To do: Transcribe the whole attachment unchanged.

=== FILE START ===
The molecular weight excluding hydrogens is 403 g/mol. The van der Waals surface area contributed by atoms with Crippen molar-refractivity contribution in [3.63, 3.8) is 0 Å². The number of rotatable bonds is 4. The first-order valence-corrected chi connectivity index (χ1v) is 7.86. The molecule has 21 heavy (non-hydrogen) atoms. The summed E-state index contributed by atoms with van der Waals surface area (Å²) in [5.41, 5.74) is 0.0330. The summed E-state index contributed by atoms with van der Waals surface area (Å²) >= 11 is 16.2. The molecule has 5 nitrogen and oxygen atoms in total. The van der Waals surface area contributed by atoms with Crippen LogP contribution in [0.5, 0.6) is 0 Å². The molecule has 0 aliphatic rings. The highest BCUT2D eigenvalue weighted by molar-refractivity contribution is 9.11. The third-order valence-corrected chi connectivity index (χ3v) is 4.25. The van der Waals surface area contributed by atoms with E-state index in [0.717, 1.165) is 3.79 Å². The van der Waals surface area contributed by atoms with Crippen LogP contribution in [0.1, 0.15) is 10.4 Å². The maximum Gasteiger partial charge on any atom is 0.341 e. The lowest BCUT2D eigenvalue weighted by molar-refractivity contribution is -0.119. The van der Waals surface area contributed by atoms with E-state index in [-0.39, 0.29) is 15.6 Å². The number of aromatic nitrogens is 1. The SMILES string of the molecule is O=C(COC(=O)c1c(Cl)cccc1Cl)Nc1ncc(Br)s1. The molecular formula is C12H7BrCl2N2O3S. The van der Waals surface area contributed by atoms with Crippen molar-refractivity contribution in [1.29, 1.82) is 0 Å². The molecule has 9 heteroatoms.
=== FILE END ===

The molecular weight excluding hydrogens is 403 g/mol. The van der Waals surface area contributed by atoms with Crippen molar-refractivity contribution in [3.63, 3.8) is 0 Å². The number of rotatable bonds is 4. The first-order valence-corrected chi connectivity index (χ1v) is 7.86. The molecule has 21 heavy (non-hydrogen) atoms. The summed E-state index contributed by atoms with van der Waals surface area (Å²) in [5.41, 5.74) is 0.0330. The summed E-state index contributed by atoms with van der Waals surface area (Å²) >= 11 is 16.2. The molecule has 5 nitrogen and oxygen atoms in total. The van der Waals surface area contributed by atoms with Crippen LogP contribution in [0.5, 0.6) is 0 Å². The molecule has 0 aliphatic rings. The highest BCUT2D eigenvalue weighted by molar-refractivity contribution is 9.11. The third-order valence-corrected chi connectivity index (χ3v) is 4.25. The van der Waals surface area contributed by atoms with E-state index in [0.717, 1.165) is 3.79 Å². The van der Waals surface area contributed by atoms with Crippen LogP contribution in [0.1, 0.15) is 10.4 Å². The maximum Gasteiger partial charge on any atom is 0.341 e. The lowest BCUT2D eigenvalue weighted by molar-refractivity contribution is -0.119. The van der Waals surface area contributed by atoms with E-state index in [-0.39, 0.29) is 15.6 Å². The number of aromatic nitrogens is 1. The SMILES string of the molecule is O=C(COC(=O)c1c(Cl)cccc1Cl)Nc1ncc(Br)s1. The molecular formula is C12H7BrCl2N2O3S. The van der Waals surface area contributed by atoms with Crippen molar-refractivity contribution in [1.29, 1.82) is 0 Å². The molecule has 9 heteroatoms.